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Annual Terror Report Won't Include Numbers

By Susan B. Glasser
Washington Post Staff Writer
Tuesday, April 19, 2005; Page A17

The State Department announced yesterday that it will no longer publish annual statistics for international terrorism, a year after it was forced to withdraw its study and correct its assertion that terrorist acts had declined in 2003 when in fact they were at their highest level in years.

Critics said the decision would leave the public without an official assessment of progress in fighting terrorism, as the State Department tries to avoid a repeat of what then-Secretary Colin L. Powell called "a big mistake" in how the statistics on terrorist acts were compiled last year.


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It was not until the early 20th century that the Senate enacted rules allowing members to end filibusters and unlimited debate. How many votes were required to invoke cloture when the Senate first adopted the rule in 1917?
51
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The State Department said it will still send Congress the required annual report on terrorism -- minus the numbers -- but said a new government agency will separately publish the statistics.

"The people of the United States will get all the facts. The world will get all the facts," State Department spokesman Richard A. Boucher told reporters. He added that the new National Counterterrorism Center (NCTC) has agreed to produce and publish the terrorism statistics but said he did not know when or in what form.

A spokeswoman for the center, Michele Neff, said it has not yet decided whether to make the information public.

"No decision has been made yet, but the NCTC is looking closely at the data provided to see what figures can be released," she said.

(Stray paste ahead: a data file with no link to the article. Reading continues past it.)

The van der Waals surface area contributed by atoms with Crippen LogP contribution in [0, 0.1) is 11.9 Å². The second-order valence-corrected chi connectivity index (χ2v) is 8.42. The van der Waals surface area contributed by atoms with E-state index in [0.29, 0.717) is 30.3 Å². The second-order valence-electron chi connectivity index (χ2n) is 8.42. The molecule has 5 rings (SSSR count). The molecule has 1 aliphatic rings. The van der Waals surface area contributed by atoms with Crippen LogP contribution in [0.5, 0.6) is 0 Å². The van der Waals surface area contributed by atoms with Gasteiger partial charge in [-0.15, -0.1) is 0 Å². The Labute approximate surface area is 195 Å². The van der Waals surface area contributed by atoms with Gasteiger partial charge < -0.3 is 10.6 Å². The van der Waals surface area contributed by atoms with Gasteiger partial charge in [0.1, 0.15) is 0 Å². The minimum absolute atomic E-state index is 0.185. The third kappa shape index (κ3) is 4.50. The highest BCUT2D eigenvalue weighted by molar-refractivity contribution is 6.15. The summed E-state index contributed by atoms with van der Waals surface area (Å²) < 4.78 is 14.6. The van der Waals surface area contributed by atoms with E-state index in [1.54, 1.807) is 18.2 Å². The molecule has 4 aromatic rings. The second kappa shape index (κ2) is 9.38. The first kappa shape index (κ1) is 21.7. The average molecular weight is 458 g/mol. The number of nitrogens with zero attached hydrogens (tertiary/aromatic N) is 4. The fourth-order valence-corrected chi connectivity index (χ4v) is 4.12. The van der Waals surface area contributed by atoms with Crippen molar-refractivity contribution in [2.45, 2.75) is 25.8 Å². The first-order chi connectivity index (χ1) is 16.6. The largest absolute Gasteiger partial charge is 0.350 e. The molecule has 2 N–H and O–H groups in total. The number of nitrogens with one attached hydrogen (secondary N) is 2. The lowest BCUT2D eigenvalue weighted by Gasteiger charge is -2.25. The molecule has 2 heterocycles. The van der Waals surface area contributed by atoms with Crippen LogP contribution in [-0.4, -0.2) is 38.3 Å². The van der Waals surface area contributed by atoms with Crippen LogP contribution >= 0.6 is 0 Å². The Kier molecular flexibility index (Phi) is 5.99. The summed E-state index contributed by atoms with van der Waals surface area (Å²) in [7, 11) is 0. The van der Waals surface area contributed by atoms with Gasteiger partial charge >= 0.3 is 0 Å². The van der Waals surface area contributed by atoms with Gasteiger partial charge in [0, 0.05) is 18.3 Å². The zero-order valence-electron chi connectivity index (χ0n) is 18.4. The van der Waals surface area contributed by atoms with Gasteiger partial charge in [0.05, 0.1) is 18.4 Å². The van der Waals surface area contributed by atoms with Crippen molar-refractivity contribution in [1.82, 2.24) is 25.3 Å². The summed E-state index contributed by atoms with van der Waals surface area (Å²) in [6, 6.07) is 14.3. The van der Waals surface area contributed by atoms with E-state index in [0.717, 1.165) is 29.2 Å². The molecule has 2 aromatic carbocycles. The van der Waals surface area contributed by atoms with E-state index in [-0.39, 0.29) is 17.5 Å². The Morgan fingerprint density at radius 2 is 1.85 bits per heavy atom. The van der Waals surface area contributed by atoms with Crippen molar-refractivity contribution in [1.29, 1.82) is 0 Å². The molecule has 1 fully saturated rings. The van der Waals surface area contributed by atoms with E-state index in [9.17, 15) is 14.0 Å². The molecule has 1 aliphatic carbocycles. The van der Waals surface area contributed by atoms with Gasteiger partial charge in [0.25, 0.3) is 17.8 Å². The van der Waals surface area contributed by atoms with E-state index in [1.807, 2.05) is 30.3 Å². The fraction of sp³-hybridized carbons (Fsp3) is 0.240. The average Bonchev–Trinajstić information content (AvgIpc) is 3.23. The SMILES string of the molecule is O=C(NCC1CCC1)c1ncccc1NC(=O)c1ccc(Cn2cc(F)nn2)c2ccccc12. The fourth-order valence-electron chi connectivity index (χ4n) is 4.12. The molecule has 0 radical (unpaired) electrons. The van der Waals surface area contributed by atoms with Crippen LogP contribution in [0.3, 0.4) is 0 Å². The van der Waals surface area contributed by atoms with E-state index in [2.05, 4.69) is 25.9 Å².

The National Counterterrorism Center was created by last year's intelligence reorganization and is still gearing up operations as it awaits the arrival of President Bush's choice for director of national intelligence, John D. Negroponte. The NCTC superseded the Terrorist Threat Integration Center, which produced the data used in last year's flawed report.

For years, the State Department document "Patterns of Global Terrorism" had served as the definitive government accounting of international terrorist acts. It compiled numbers on attacks against civilians by groups including Islamic jihadists in the disputed Indian territory of Kashmir and militant Irish nationalists in Britain and Northern Ireland.

But last year it had to withdraw the report in which it cited "great progress" in combating terrorism and asserted that the number of terrorist acts had dropped to its lowest level in three decades.

After outside reviews showed the data were flawed, Powell ordered the report redone. A second version said that more than twice as many civilians had been killed or injured in terrorist attacks as the initial report showed.

Details about the State Department's plan to change its annual report were first disclosed on the Counterterrorism Blog, a Web log by former counterterrorism official Larry C. Johnson.

For this year, the State Department had already circulated secret early versions of the annual report, due to Congress on April 30, with the statistics included. They reportedly showed another increase in terrorist acts over last year.

"It was the one seminal annual report, it was the gold standard," said a terrorism analyst who insisted on anonymity because of the sensitivity of the matter.

But the report had become politically sensitive since the Sept. 11, 2001, attacks, serving as the only government-issued benchmark of year-to-year progress against terrorism.

New disputes over methodology arose with the heightened scrutiny, as experts debated what sorts of attacks should be included, such as the regular attacks on U.S. troops in Iraq and Afghanistan. The report evolved to focus as well on what governments were doing to combat terrorism.

Rep. Henry A. Waxman (D-Calif.), who helped expose the errors in last year's report, said the State Department is now trying to "hide the data" on which the report will be based. "The administration owes it to the American people to say along with the report what's it based on," he said. "Is the State Department going to rely on actual terrorism data in the report? And if so, why is it going to hide this data?"


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